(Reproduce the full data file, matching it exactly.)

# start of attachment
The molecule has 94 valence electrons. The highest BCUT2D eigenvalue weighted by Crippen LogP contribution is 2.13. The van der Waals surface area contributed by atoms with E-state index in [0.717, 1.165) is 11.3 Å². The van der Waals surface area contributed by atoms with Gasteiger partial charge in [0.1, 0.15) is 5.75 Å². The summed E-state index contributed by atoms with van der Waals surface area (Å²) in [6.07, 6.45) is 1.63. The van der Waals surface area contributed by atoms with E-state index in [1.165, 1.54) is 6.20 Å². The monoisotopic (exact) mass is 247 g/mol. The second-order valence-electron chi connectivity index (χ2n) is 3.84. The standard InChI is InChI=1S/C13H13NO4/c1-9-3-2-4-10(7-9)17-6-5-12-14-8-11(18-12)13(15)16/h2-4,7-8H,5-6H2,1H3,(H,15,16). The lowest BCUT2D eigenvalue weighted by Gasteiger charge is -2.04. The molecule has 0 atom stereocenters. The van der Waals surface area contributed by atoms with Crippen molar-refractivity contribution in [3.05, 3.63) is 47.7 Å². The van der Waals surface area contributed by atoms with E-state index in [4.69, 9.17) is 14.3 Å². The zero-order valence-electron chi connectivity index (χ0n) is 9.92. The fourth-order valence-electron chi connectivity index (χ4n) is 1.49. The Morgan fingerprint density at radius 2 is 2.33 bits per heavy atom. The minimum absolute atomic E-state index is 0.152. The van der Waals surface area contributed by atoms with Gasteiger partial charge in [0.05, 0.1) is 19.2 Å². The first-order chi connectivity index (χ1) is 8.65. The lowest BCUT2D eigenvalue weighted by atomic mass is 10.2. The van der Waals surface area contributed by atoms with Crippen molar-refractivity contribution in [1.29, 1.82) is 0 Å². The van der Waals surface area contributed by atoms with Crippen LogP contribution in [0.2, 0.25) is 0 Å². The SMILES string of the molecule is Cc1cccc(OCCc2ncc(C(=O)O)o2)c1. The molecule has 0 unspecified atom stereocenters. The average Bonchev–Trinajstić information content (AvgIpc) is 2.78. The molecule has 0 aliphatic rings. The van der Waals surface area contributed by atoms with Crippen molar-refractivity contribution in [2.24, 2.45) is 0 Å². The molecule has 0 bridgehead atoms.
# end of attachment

The molecule has 94 valence electrons. The highest BCUT2D eigenvalue weighted by Crippen LogP contribution is 2.13. The van der Waals surface area contributed by atoms with E-state index in [0.717, 1.165) is 11.3 Å². The van der Waals surface area contributed by atoms with Gasteiger partial charge in [0.1, 0.15) is 5.75 Å². The summed E-state index contributed by atoms with van der Waals surface area (Å²) in [6.07, 6.45) is 1.63. The van der Waals surface area contributed by atoms with E-state index in [1.165, 1.54) is 6.20 Å². The monoisotopic (exact) mass is 247 g/mol. The second-order valence-electron chi connectivity index (χ2n) is 3.84. The standard InChI is InChI=1S/C13H13NO4/c1-9-3-2-4-10(7-9)17-6-5-12-14-8-11(18-12)13(15)16/h2-4,7-8H,5-6H2,1H3,(H,15,16). The lowest BCUT2D eigenvalue weighted by Gasteiger charge is -2.04. The molecule has 0 atom stereocenters. The van der Waals surface area contributed by atoms with Crippen molar-refractivity contribution in [3.05, 3.63) is 47.7 Å². The van der Waals surface area contributed by atoms with E-state index in [4.69, 9.17) is 14.3 Å². The zero-order valence-electron chi connectivity index (χ0n) is 9.92. The fourth-order valence-electron chi connectivity index (χ4n) is 1.49. The Morgan fingerprint density at radius 2 is 2.33 bits per heavy atom. The minimum absolute atomic E-state index is 0.152. The van der Waals surface area contributed by atoms with Gasteiger partial charge in [0.05, 0.1) is 19.2 Å². The first-order chi connectivity index (χ1) is 8.65. The lowest BCUT2D eigenvalue weighted by atomic mass is 10.2. The van der Waals surface area contributed by atoms with Crippen molar-refractivity contribution in [1.29, 1.82) is 0 Å². The van der Waals surface area contributed by atoms with Crippen LogP contribution in [0.2, 0.25) is 0 Å². The SMILES string of the molecule is Cc1cccc(OCCc2ncc(C(=O)O)o2)c1. The molecule has 0 unspecified atom stereocenters. The average Bonchev–Trinajstić information content (AvgIpc) is 2.78. The molecule has 0 aliphatic rings. The van der Waals surface area contributed by atoms with Crippen molar-refractivity contribution in [2.24, 2.45) is 0 Å². The molecule has 0 bridgehead atoms.